Les hommes ont oublié cette vérité. Mais tu ne dois pas l'oublier, dit le renard. Tu deviens responsable pour toujours de ce que tu as apprivoisé.
Le Petit Prince, chap. 21

Saturday, 1 August 2015

Impact of Samoan stray dogs on tourism

Beckman, M. (2015). Pilot study: influence of the Samoan dog population on visitors. SLU Sveriges lantbruksuniversitet

A range of public health and animal welfare problems has been shown to be associated with free-roaming dogs. With a high density of free-roaming dogs and with a major tourism industry, Samoan tourists are likely to be influenced by the presence of the dogs. The tourists are mainly from the Oceanic region; with New Zealand and Australia as the biggest contributors. The aim of this study was to examine the potential impacts of dogs on visitors to Samoa.
A questionnaire was handed out to 281 visitors all over Samoa, collecting opinions and information on visitors’ experiences and behaviour regarding the Samoan dogs. The data were collected and analysed.
Almost all of the respondents in this study had seen free-roaming dogs in Samoa (269/274) and half of these respondents were negatively affected by the dogs’ presence (137/211). A vast majority of respondents thought that dogs required better management in Samoa (222/274). A majority also thought there were too many strays in Samoa (188/277) and that they did not look well fed (180/274) or healthy (194/274). A vast majority of respondents had ever avoided contact with dogs (235/272). About a fourth of the respondents had witnessed inappropriate behaviour against dogs according to their own definition (66/262). More dogs were seen in Apia, the capital of Samoa, where dogs also were more commonly perceived as a problem. Respondents in this study showed a support for humane population management methods such as sterilisation and registration. A majority were supportive of humane euthanasia, but a vast majority were unsupportive of poisoning of strays.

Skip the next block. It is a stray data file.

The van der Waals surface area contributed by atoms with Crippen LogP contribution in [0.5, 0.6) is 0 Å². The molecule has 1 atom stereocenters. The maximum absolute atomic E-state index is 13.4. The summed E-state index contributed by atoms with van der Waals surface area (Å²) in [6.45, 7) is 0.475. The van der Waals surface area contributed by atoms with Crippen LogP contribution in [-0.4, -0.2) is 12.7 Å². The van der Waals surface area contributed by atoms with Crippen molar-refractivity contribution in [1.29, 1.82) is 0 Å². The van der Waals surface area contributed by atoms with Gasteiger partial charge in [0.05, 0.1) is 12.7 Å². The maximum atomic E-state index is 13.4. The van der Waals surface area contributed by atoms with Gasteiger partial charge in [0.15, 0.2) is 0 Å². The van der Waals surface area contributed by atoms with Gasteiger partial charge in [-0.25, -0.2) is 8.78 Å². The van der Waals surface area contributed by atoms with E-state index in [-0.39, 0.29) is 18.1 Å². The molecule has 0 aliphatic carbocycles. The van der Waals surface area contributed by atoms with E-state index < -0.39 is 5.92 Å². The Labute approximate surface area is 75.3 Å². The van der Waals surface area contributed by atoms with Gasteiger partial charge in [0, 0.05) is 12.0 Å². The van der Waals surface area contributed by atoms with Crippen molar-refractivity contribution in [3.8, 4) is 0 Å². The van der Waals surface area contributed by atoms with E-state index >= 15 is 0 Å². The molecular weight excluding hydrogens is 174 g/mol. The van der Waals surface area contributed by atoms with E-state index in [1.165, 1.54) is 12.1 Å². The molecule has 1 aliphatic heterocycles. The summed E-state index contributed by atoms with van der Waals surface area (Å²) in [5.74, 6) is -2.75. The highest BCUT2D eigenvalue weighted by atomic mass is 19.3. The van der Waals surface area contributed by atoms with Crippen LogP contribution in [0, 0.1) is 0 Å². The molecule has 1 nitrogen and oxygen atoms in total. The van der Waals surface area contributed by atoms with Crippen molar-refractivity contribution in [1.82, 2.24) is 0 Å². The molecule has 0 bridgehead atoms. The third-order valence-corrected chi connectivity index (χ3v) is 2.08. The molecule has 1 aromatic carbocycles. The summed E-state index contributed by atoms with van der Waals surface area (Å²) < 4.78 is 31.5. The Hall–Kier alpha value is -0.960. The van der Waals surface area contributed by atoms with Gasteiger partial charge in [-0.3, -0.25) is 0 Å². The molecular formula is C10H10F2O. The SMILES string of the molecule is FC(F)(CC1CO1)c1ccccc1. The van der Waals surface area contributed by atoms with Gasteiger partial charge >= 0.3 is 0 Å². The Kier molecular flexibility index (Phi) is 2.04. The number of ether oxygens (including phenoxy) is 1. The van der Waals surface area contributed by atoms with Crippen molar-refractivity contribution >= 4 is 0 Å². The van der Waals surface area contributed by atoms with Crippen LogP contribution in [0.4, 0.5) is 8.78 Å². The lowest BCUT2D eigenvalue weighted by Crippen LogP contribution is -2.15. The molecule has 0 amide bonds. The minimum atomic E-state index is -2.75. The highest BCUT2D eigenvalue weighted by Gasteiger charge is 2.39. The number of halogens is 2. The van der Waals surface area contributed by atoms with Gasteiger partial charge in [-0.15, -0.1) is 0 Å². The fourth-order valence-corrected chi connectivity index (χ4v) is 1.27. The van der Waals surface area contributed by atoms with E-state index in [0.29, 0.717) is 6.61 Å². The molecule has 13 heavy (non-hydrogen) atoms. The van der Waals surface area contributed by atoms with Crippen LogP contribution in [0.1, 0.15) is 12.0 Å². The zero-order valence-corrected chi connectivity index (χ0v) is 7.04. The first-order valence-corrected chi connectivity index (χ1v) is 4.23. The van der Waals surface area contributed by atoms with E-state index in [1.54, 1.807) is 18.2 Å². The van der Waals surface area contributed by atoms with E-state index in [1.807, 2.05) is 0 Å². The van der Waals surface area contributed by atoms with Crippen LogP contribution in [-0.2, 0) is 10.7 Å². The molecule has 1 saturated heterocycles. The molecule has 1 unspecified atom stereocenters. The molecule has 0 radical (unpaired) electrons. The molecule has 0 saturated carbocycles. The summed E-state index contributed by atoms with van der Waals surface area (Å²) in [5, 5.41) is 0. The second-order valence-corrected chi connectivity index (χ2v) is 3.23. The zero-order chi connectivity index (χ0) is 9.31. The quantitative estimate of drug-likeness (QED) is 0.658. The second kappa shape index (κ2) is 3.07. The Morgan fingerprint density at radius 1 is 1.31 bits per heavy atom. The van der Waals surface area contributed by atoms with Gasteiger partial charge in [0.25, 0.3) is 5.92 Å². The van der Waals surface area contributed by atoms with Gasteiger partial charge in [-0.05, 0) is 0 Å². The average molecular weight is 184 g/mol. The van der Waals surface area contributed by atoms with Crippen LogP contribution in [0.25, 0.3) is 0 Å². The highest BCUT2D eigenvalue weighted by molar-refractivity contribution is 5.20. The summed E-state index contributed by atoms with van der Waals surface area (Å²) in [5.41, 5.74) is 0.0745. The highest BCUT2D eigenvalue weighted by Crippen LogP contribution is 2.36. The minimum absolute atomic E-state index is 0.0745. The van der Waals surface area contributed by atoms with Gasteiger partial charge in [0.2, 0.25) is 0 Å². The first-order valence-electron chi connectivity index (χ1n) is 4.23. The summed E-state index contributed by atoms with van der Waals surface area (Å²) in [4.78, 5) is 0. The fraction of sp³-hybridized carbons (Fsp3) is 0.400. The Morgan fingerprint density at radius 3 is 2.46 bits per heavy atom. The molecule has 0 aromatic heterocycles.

Compared to similar studies in other tourist areas, respondents in this study showed a high concern of dogs. The greater problems with free-roaming dogs in Apia have earlier been shown in other urban areas.
Free-roaming dogs are a problem for the tourism industry in Samoa. The findings of this study, along with previous findings, present the need of improvement of the Samoan dog situation. The problem seems to be more urgent in Apia than in the rest of Samoa.

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